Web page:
MARINE COMBAT HEADQUARTERS, Iraq—In the dim light of the U.S. Marines' mobile combat center, a map of Iraq projected on a big-screen TV shows two blue snakes advancing on Baghdad.
Each segment of the snake is a computer icon for a Marine or Army unit, tracked by satellite beepers they carry. Click on an icon and up comes the unit's designation, e-mail address and a slew of other information.
Other laptops in the six-tent complex can display real-time photos from spy satellites and Predator drones, zoom out to show a blanket of warplanes over Iraq or zoom in to a detailed map of any ongoing battle.
Another program allows a commander to "fly" above an Iraqi highway, using photographs taken from space, to look for likely enemy ambush and detours around cities.
That's just part of the whiz-bang technology deployed for the first time ever, thanks to Col. John Coleman, 49, the Marines' top designer of digital command and control centers. An unabashed booster of high-tech who is sometimes called "1-Digital" by his men, the chief of staff for the 60,000-strong 1st Marine Expeditionary Force, or IMEF, sees technology as one of America's sharpest edges in war.
"Technology is the greatest combat multiplier, even more so than some weapons systems," the Georgia native said. "If properly deployed, it supports the development of a higher practice of the art of war."
The new technology gives U.S. forces a huge advantage over the Iraqis, who have difficulty keeping track of the Americans and coordinating defenses. But technology has its limits on the battlefield, too: A blinding sandstorm Tuesday knocked out the mobile command center's communications, and a permanent center in Kuwait had to take over until the storm let up.
In just four months Coleman put together three Combat Operations Centers, or COCs, for his boss, IMEF commander Lt. Gen. James T. Conway.
The tent complex, deployed in Iraq on Monday, is known as The Bug because its linked tents have a spider-like appearance.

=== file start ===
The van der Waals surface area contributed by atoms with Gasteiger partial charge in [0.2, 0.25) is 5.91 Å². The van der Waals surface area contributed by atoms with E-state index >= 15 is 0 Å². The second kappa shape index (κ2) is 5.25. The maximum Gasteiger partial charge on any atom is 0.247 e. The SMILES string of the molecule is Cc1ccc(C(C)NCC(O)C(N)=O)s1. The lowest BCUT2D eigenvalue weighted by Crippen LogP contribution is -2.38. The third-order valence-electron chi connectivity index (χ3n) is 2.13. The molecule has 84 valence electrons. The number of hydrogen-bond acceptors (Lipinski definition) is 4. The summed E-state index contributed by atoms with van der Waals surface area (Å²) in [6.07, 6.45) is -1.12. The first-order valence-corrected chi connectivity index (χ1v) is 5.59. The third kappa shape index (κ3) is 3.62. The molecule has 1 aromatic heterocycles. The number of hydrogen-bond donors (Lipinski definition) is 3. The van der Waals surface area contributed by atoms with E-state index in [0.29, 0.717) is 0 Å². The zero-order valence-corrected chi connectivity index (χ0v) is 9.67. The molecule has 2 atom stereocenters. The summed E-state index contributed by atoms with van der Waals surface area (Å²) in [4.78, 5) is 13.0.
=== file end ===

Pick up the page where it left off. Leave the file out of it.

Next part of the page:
The Bug is Coleman's pride, an array of techno-goodies, many classified. Four journalists reporting from Conway's headquarters were given regular access to the COC in Kuwait and The Bug here in exchange for a prior review of stories for security issues.
When one reporter spotted a laptop showing a blue icon in Baghdad and asked what it was, its operator clicked on the icon and reported, "Oh. That's Special Forces."
Some 30 officers sit in the Bug's main tent, before three rows of nine laptops and four large-screen projection TVs controlled by the senior watch commander, who coordinates the 12-hour shifts.
Most wear short-range radio headsets, with specific groups assigned to individual frequencies so they can talk without leaving their chairs, and use "chat rooms" to kick around issues such as ongoing operations and logistics.
Legs of The Bug hold intelligence operations, including home to related units such as the Army, Navy and Air Force, and the Fire section, which coordinates artillery and air strikes.
Friendly force icons are all blue, dome-shaped for aircraft, squares for ground units and navy ships. Iraqi ground forces are pink diamonds, and anti-aircraft SAM missile sites are marked with yellow circles.
The data for ground units comes from what are known as M-DAC and Blue Force Tracker boxes on commanders' vehicle—computers that broadcast their own positions and can display maps and satellite photographs of the area, report enemy positions to the rear and send and receive short e-mails.
"It's much quicker than radio, and visual makes it easier to absorb," said Coleman. "Our kids are adapting to it quickly because of the video games."
(EDITORS: BEGIN OPTIONAL TRIMS)
When an American pilot over Baghdad reports spotting two anti-aircraft batteries and 100 tanks hiding in a stand of palms, or a ground unit reports an ambush, Bug officers add new icons with the location and information.
Another laptop operator can almost instantly plot the downwind drift areas for possible chemical attacks when Iraqi missiles strike.
Virtually all communications are digital and encrypted against interception, and it's all mobile, packed into 27 vehicles tended by a crew of 180 Marines. The best previous tactical operations center was two light armored vehicles equipped with radios.
Even the smaller Mini-Bug, officially the First In Command Center, gives Conway a satellite link with eight megabytes of bandwidth, the equivalent of about five T1 lines, some of the fastest U.S. Internet connections. It has video-conferencing capabilities and its own cell phone base, with a range of about five miles.
"Even one year ago most of this stuff wasn't here," Coleman said.
Compared with The Bug and Mini Bug, Saddam Hussein's army is "operating in the Middle Ages," said Col. David Pere, senior watch officer on the night shift, as he chewed on an unlit cigar.
Coleman said The Bug and Mini Bug are not just technological wonders but part of the effort to keep commanders informed and in control.
(c) 2003, Knight Ridder/Tribune Information Services.